“There have been a number of discussions between DPW, Public Health and [the Law Department] about the issue of how best to think about sports fields [but because] there are no additional fields on the horizon being considered for artificial turf, the topic has not advanced,” O’Riordan said. Coronavirus has been the priority for the city’s health department, he noted.

Chemicals at Conway Park

Somerville’s Conway Park. (Photo: Somerville Wire)

Conway Park is a once-inviting playground and green space to which the city restricted access – to a baseball field and a portion of the playground – after a 2017 environmental site assessment found chemicals had seeped into the soil. Historical maps confirm that parts of the land used were occupied by bleachery and dye works companies.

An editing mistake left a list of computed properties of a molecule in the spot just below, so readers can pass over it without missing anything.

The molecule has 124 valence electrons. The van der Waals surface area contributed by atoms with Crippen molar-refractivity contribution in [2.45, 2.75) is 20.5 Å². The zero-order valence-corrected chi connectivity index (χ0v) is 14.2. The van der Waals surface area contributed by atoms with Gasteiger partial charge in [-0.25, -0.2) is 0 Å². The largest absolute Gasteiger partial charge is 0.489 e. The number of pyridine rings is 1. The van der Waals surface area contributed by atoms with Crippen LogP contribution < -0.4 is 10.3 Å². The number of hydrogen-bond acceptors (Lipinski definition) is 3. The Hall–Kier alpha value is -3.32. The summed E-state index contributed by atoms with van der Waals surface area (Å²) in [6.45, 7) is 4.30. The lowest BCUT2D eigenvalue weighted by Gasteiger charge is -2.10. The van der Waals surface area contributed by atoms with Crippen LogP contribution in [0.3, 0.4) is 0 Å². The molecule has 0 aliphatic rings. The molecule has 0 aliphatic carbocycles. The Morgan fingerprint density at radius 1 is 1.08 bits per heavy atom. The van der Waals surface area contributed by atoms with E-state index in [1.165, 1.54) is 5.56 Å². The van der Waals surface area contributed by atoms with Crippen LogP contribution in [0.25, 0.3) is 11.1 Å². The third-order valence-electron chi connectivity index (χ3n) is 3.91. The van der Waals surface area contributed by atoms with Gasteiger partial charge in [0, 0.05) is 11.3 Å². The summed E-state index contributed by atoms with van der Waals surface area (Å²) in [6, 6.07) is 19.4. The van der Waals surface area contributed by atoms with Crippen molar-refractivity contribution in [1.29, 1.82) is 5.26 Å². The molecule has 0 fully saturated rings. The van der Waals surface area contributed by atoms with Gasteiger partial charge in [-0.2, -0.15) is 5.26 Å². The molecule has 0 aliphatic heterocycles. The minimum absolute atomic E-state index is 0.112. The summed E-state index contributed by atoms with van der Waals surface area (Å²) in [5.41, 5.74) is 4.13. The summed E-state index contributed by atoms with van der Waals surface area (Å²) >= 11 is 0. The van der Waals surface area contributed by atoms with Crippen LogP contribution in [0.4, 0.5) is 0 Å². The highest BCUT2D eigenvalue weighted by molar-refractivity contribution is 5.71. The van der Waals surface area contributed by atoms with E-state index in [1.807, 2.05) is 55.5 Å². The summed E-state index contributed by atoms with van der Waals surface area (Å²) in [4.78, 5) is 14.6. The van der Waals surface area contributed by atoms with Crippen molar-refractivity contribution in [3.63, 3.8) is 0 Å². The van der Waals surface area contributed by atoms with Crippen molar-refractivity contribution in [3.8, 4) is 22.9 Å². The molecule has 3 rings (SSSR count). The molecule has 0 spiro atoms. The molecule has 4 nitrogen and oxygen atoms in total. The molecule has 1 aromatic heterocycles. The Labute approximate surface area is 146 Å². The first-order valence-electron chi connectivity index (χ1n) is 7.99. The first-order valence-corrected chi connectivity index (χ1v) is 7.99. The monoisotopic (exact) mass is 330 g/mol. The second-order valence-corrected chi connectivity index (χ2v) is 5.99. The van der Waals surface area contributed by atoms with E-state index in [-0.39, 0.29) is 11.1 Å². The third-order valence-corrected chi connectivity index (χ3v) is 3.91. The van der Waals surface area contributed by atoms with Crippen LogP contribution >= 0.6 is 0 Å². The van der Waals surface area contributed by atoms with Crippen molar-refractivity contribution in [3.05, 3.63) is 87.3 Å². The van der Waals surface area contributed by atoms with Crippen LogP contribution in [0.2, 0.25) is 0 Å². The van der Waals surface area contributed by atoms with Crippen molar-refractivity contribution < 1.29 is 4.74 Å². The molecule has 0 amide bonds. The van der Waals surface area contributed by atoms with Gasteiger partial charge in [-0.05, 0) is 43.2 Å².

Somerville plans to unearth 18 inches of soil, stretch a fabric tarp over the ground and cover it with artificial turf. In October, the city approved a budget of more than $9 million for the project, a third of that total granted by the EPA for site cleanup to “eliminate the direct contact threat and remove the source contamination by excavating and disposing of soils contaminated with [chemicals] and lead, and potentially other hazardous substances.” The remaining funds are earmarked for further environmental remediation, LED sport lights and the artificial turf.

A sign warns against entering Somerville’s Conway Park in September 2019. (Photo: Marc Levy)